Forbes | January 3, 2017 | Brigham A. McCown
Last week, the Friday afternoon before Christmas, the Obama Administration announced its long expected offshore oil and gas leasing program for 2017 – 2022. Perhaps unsurprisingly given the timing of the statement, the decision was a controversial one; both of the Arctic leases in the proposed plan had been cut, leaving the Gulf of Mexico and Alaska’s Cook Inlet as the only parts of the United States outer continental shelf open to energy development.
The Administration has always acknowledged the essential role that fossil fuel development plays in American life. Last August the President stressed in his weekly address that as long as “our economy still has to rely on oil and gas,” the U.S. “should rely more on domestic production than on foreign imports”. And as recently as October top official Amy Pope reiterated the point, noting that “responsibly developing Arctic oil and gas resources aligns with United States’ ‘all-of-the-above’ approach to developing domestic energy resources.”
The about-face – perhaps the product of the shock election result and a newfound urgency to cement the Administration’s environmental legacy – is surprising and comes with significant ramifications. In particular, it is likely to have dire consequences for Native communities who have repeatedly stressed the importance of on and offshore energy development to their economies.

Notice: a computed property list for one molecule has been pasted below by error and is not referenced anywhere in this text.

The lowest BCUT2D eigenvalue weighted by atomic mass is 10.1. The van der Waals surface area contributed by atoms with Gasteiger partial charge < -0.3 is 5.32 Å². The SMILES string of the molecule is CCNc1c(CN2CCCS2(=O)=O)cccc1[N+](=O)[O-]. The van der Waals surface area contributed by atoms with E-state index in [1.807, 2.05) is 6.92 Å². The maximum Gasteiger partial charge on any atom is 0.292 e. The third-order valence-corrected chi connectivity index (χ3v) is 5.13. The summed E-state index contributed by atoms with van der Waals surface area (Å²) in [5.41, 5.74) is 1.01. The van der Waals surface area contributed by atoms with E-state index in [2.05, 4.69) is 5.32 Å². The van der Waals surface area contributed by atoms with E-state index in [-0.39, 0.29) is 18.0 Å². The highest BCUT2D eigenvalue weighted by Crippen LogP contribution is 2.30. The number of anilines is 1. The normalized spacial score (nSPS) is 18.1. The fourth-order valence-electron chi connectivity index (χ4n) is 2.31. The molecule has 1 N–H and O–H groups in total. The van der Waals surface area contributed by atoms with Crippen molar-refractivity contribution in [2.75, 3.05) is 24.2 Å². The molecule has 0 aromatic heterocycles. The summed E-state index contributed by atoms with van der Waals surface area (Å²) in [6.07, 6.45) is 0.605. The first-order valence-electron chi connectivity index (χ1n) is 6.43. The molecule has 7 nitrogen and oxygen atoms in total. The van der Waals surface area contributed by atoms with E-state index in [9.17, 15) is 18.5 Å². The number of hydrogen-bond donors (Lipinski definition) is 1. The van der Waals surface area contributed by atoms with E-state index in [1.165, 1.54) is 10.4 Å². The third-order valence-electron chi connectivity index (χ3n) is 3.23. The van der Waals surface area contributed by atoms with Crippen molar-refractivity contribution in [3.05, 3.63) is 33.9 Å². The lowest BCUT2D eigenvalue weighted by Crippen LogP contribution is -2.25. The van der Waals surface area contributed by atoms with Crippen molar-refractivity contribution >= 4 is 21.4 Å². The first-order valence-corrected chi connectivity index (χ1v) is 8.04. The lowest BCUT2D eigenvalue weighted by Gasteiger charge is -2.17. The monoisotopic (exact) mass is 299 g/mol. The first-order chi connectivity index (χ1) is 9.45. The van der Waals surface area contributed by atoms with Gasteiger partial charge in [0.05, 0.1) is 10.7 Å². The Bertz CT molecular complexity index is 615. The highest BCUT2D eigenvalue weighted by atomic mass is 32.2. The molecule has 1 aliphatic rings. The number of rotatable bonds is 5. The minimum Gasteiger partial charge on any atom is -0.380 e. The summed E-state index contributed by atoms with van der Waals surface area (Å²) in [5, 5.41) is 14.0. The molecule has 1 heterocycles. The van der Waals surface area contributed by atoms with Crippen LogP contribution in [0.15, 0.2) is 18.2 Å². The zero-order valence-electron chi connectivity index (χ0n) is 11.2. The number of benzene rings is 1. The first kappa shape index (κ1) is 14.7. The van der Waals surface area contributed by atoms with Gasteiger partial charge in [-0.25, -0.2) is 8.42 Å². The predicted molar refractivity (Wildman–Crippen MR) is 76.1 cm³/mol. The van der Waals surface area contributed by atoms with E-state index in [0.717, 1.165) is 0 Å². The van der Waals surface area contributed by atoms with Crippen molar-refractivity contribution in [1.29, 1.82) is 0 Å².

In addition to the impact on the state and Native economies, the ruling also casts a pall of gloom over the future of a number of projects that are integral to asserting America’s presence and leadership in the region.
From expanding docks to enhancing search, rescue and emergency capabilities, the United States needs to build out its infrastructure in order to keep pace with the changing conditions in the Arctic, where melting sea ice is affording greater access but also elevates the risks and strategic imperative of the region.
In the past the resources, capabilities and infrastructure that have supported energy development, have played an essential role in this process. Roads built to access oil and gas facilities have improved local transportation networks, while oil and gas vessels have conducted search-and-rescue missions for a Coast Guard that continues to face severe resource constraints in the region.
Read the full op-ed here.
Mr. McCown is a philanthropist, fmr federal gov’t executive, public policy expert, and the founder of the non-profit group Aii.org.